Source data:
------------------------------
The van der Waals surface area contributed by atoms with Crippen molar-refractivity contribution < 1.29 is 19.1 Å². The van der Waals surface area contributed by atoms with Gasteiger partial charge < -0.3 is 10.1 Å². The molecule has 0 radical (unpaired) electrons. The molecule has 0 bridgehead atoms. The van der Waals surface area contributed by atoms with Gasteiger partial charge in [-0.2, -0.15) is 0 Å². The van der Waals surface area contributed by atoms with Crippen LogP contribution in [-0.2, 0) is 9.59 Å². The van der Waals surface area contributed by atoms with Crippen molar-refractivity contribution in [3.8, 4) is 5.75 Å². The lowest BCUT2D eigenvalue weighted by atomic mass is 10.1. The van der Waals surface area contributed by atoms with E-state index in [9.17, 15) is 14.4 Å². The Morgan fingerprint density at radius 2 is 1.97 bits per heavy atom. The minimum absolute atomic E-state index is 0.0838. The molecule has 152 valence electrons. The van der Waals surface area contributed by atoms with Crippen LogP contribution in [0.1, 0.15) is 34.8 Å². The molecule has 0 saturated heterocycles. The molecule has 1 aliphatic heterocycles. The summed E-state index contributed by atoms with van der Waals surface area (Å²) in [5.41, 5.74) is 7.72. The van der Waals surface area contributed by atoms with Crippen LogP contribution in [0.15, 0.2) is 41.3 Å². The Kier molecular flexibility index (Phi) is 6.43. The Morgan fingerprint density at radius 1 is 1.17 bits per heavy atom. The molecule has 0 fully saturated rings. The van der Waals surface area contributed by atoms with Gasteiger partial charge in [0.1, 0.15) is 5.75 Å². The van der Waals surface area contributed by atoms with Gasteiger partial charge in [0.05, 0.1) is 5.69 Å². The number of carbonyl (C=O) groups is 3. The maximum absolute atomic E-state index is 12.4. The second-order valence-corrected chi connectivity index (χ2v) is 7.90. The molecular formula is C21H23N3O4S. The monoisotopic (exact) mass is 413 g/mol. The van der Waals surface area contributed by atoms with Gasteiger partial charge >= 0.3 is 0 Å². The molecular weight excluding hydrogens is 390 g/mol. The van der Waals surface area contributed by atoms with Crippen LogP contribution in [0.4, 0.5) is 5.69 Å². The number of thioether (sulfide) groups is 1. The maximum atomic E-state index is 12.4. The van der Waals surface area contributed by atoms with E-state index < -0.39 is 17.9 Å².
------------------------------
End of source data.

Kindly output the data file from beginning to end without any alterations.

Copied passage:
The van der Waals surface area contributed by atoms with Crippen molar-refractivity contribution < 1.29 is 19.1 Å². The van der Waals surface area contributed by atoms with Gasteiger partial charge < -0.3 is 10.1 Å². The molecule has 0 radical (unpaired) electrons. The molecule has 0 bridgehead atoms. The van der Waals surface area contributed by atoms with Gasteiger partial charge in [-0.2, -0.15) is 0 Å². The van der Waals surface area contributed by atoms with Crippen LogP contribution in [-0.2, 0) is 9.59 Å². The van der Waals surface area contributed by atoms with Crippen molar-refractivity contribution in [3.8, 4) is 5.75 Å². The lowest BCUT2D eigenvalue weighted by atomic mass is 10.1. The van der Waals surface area contributed by atoms with E-state index in [9.17, 15) is 14.4 Å². The Morgan fingerprint density at radius 2 is 1.97 bits per heavy atom. The minimum absolute atomic E-state index is 0.0838. The molecule has 152 valence electrons. The van der Waals surface area contributed by atoms with Crippen LogP contribution in [0.1, 0.15) is 34.8 Å². The molecule has 0 saturated heterocycles. The molecule has 1 aliphatic heterocycles. The summed E-state index contributed by atoms with van der Waals surface area (Å²) in [5.41, 5.74) is 7.72. The van der Waals surface area contributed by atoms with Crippen LogP contribution in [0.15, 0.2) is 41.3 Å². The Kier molecular flexibility index (Phi) is 6.43. The Morgan fingerprint density at radius 1 is 1.17 bits per heavy atom. The molecule has 0 fully saturated rings. The van der Waals surface area contributed by atoms with Gasteiger partial charge in [0.1, 0.15) is 5.75 Å². The van der Waals surface area contributed by atoms with Gasteiger partial charge in [0.05, 0.1) is 5.69 Å². The number of carbonyl (C=O) groups is 3. The maximum absolute atomic E-state index is 12.4. The second-order valence-corrected chi connectivity index (χ2v) is 7.90. The molecular formula is C21H23N3O4S. The monoisotopic (exact) mass is 413 g/mol. The van der Waals surface area contributed by atoms with Gasteiger partial charge >= 0.3 is 0 Å². The molecular weight excluding hydrogens is 390 g/mol. The van der Waals surface area contributed by atoms with Crippen LogP contribution in [0.4, 0.5) is 5.69 Å². The number of thioether (sulfide) groups is 1. The maximum atomic E-state index is 12.4. The van der Waals surface area contributed by atoms with E-state index < -0.39 is 17.9 Å².